Whether you’re a seasoned investor or considering expanding your portfolio, it’s important to understand what makes your property portfolio tick. Being able to dissect your portfolio and understand where improvements can be made is the best way to ensure that your properties are reaching their fullest potential. However, if your property portfolio has fallen into a state of disarray and is experiencing declining interest, increasing void periods and is not achieving its market value, you may have to consider completely transforming your dilapidated portfolio.
Today, Centrick will be running you through everything you need to know about transforming your dilapidated portfolio. From identifying the signs of dilapidation, to understanding why profits plummet and the value of an asset manager, here’s Centrick’s take:
A dilapidated portfolio is a set of properties that are not performing in a manner that provides you a sufficient return on investment. The term is rather subjective, and depends on factors such as the state of the economy, the health of the property market, and your track-history with investment.
There are more than a few reasons as to why your portfolio may be underperforming. Firstly, your properties may be suffering from physical dilapidation in the form of aging or poor maintenance. These issues may be exacerbated by inadequate property management which makes tenants feel unheard and contributes to anger regarding unkempt communal spaces and long-term unanswered maintenance issues.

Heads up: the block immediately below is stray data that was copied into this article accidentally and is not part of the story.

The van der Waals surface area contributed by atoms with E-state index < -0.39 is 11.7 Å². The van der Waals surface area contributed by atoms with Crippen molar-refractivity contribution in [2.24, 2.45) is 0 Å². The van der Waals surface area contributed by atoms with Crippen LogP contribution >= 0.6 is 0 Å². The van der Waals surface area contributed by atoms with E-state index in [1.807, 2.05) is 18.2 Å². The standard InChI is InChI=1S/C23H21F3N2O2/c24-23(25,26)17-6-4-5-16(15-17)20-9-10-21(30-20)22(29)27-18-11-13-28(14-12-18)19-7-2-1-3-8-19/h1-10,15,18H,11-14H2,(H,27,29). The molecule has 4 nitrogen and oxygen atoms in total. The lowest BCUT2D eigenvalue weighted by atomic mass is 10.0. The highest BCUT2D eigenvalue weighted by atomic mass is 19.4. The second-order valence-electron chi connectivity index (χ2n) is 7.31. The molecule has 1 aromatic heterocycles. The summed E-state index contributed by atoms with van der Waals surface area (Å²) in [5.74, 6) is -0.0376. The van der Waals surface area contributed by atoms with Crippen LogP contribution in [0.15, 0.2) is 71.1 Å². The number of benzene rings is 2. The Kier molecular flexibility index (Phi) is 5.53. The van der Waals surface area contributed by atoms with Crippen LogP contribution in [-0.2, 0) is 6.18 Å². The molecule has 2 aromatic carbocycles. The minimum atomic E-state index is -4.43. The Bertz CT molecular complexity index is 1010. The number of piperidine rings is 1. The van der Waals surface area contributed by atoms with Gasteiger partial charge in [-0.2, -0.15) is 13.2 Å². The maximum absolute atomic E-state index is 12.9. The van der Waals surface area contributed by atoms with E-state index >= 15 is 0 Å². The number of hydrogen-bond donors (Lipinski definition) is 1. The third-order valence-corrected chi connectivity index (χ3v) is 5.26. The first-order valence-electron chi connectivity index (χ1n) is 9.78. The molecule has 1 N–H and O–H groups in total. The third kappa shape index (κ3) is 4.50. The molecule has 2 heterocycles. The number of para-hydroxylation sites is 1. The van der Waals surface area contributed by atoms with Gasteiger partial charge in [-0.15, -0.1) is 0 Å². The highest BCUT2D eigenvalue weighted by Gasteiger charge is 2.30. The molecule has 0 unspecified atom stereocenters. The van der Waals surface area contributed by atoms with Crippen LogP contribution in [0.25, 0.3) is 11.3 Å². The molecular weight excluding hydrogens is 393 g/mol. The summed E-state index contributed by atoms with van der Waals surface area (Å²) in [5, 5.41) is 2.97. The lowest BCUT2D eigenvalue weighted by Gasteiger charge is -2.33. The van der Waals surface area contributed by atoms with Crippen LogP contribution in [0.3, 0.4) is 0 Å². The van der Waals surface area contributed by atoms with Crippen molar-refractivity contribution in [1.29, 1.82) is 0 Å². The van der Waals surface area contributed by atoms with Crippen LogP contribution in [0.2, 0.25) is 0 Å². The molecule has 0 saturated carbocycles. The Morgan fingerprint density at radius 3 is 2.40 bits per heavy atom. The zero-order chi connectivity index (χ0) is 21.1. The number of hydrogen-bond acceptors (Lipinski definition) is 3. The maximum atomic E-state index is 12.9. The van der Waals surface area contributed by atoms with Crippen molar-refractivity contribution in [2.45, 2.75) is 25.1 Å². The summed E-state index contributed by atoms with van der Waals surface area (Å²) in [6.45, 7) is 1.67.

Similarly, the appeal of your property to potential tenants will wane if the communal amenities are inaccessible or inadequate. For example, the closure of gym facilities for prolonged periods of time may result in your tenants requesting a reduction in rent that makes your property less profitable. In the same vein, issues in the broader vicinity of your property, such as increasing crime rates or noisy construction work, can dampen the appeal of your property and even reduce its market value. The aforementioned reasons will likely culminate in void periods, which are when you receive no income from your property as it is unoccupied.
Beyond the physical features of your property, external factors will also impact your portfolio. Negative price trends in the area will also impact the appeal of your property, thus affecting tenant demand. This could be from stagnation across the area, increased crime, school closures, inadequate transport links, or simply the appeal of a nearby location that is displacing interest in your area. Anything that makes your neighbourhood seem inconvenient for commuters, unsafe or poor value for money will impact its appeal.
If you have concerns about the health of your property portfolio, there are two main ways to get back on track.